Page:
The Tufts University Art Gallery was founded in 1952 as Gallery
Eleven, occupying a 27 x 34 foot room in the basement of the Cohen
Arts Center. Gallery Eleven was considered to be an experimental
"laboratory" space at the University at the time. In addition to
presenting student and faculty work, Gallery Eleven played a major
role in the life of the joint program between Tufts and the School
of the Museum of Fine Arts, Boston. From the mid-1970s onwards,
Gallery Eleven presented all final thesis exhibitions of Master of
Fine Arts candidates from the inception of that program, as solo or
two-person shows. For most students, this was their first
professional gallery experience.
In the mid-1970s, the Gallery's first professional curator, Nancy
Doll, developed a broader program of exhibitions featuring regional
and nationally known artists. In particular, the exhibitions of
Somerville and Medford artists served an important community
function, because although the towns housed many artists' studios,
there had been no formal exhibition opportunities for them at Tufts
before. For seven summers in the 2000s, the Gallery again
spotlighted the work of 5-10 artists from Tufts' host communities in
the form of annual juried exhibitions each year.
In the mid-1980s, the Gallery hired its second professional curator,
Erika Ketelhohn. She expanded the range of exhibitions, focusing on
political issues such as Apartheid and women artists. Exhibitions of
emerging regional artists continued in the tradition of the Gallery,
as well as displays of works from the University's permanent art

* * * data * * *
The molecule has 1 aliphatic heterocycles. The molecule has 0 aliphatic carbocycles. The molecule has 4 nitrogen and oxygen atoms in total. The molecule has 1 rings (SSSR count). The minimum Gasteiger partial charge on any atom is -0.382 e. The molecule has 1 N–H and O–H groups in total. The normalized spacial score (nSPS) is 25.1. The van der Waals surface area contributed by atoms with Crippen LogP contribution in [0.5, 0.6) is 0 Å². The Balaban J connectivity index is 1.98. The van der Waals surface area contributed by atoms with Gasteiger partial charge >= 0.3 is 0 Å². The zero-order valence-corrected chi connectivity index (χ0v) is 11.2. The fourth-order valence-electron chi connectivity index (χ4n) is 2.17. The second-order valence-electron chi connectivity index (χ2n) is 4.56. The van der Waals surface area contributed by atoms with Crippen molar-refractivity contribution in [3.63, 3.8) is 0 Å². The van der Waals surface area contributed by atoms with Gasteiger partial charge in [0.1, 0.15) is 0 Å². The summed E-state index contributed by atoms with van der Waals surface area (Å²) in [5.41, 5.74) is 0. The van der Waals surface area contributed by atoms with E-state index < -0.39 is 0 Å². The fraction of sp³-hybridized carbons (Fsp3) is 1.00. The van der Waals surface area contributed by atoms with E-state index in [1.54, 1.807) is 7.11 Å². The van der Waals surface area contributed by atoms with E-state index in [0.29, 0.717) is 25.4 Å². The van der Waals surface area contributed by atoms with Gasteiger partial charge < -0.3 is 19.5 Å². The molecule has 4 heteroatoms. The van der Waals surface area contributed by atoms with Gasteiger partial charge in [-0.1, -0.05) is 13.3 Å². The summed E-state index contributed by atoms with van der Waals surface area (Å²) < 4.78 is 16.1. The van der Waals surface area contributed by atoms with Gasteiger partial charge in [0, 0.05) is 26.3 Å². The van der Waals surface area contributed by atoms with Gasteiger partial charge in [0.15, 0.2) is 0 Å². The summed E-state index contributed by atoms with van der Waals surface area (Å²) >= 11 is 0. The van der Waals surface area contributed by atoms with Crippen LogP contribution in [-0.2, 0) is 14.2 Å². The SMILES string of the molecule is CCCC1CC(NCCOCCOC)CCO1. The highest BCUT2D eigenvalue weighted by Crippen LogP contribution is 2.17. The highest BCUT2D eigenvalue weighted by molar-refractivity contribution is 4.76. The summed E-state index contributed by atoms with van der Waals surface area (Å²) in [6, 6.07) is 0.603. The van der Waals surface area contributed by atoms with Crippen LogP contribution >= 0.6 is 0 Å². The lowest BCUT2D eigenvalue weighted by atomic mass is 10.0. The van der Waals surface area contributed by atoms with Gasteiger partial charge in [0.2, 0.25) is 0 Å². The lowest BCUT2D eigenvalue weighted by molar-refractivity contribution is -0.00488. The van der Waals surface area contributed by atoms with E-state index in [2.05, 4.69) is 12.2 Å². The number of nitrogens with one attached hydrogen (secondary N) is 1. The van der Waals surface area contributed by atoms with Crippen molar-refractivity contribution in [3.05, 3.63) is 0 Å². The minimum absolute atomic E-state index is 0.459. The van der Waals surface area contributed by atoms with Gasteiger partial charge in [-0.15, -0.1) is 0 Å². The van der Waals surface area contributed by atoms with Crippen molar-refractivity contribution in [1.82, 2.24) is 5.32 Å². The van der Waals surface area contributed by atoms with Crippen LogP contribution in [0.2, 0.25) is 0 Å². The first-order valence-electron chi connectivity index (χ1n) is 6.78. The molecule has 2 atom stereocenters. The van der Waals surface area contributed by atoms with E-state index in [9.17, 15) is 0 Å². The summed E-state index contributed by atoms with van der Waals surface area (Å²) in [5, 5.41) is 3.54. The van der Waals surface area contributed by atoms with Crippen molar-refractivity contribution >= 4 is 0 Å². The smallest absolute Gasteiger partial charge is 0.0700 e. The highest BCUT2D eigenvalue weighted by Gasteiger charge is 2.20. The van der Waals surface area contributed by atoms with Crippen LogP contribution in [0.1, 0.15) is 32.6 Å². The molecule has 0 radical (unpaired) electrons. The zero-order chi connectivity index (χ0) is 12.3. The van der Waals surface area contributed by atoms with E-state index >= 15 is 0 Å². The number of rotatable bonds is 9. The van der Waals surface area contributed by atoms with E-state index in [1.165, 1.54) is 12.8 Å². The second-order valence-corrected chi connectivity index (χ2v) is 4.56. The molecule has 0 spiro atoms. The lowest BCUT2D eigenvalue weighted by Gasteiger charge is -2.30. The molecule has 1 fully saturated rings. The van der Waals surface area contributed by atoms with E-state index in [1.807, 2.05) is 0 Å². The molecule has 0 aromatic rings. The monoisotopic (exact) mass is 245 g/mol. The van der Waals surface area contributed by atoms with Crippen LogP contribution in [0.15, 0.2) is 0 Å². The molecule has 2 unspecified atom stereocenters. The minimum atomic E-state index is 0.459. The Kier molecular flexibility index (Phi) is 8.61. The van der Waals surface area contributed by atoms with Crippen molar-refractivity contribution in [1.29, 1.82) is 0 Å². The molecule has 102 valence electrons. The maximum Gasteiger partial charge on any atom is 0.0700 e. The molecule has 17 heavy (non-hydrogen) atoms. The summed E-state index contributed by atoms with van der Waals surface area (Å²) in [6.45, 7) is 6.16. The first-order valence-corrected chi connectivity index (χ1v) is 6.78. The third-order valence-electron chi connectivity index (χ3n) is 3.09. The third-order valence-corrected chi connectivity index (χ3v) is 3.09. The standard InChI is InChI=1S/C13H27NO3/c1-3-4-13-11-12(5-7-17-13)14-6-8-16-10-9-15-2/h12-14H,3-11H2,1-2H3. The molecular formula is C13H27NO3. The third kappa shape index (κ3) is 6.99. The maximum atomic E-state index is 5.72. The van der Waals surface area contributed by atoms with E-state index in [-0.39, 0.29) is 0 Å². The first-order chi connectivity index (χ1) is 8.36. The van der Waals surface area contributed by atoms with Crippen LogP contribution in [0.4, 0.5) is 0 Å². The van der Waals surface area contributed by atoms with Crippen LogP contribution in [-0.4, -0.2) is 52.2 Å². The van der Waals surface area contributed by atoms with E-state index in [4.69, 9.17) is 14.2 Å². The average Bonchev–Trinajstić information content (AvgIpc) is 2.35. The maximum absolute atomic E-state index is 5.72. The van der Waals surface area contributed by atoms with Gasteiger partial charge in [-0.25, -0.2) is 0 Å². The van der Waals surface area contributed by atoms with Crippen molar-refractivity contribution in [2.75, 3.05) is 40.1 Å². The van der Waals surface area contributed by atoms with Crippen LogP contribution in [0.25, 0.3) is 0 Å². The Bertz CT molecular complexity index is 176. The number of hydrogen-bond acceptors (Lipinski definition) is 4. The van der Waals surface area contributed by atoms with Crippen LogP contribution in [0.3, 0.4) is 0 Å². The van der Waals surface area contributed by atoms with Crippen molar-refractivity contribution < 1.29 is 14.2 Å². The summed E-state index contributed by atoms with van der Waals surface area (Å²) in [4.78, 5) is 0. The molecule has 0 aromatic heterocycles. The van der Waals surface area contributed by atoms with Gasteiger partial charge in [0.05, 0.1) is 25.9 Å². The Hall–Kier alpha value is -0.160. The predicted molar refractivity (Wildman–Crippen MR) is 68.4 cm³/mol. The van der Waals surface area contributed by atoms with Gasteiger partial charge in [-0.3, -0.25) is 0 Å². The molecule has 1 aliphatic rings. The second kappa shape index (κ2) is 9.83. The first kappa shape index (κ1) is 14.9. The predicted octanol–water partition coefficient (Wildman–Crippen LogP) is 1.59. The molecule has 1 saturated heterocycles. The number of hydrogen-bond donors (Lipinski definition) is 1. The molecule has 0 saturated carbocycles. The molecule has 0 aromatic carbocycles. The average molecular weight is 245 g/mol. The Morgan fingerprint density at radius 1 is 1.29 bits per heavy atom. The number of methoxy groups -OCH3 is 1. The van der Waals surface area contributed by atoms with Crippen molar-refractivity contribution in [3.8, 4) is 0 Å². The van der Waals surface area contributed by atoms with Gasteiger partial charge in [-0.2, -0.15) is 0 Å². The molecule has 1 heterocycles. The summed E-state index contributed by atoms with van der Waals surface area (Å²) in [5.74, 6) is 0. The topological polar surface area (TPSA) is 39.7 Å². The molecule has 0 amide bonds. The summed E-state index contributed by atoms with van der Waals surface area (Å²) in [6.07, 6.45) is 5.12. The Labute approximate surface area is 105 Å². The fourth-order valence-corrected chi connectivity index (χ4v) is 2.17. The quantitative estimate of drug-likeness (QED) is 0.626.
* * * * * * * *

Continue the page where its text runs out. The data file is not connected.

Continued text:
From its founding, Gallery Eleven also mounted special exhibits in
conjunction with the teaching programs and research interests of
members of the Art History department. Although this led to
exhibitions such as a recreation of Alfred Stieglitz's "291"
gallery, the size of the space was limiting and many exhibitions
were forced off-campus, often shown at either Harvard University or
Northeastern University's exhibition spaces.
The Shirley and Alex Aidekman Arts Center opened in 1991 and was
designed by CBT Architects (Boston, MA). Elizabeth Wylie was
chosen to be the first director in the greatly expanded gallery
spaces within the Arts Center, adjacent to what was then renamed
Cohen Auditorium. Gallery Eleven then ceased to exist. The first
exhibition in the new Arts Center was Modernism: American Prints
of the 1930s and 1940s. Wylie left in 1995 and Joanna Soltan served
as Interim Gallery Director until Susan Masuoka, an
anthropologist, was selected to become Gallery Director in 1996.
Masuoka stepped down in late 2002 and Amy Ingrid Schlegel was
appointed Director of Galleries and Collections from 2004-2016.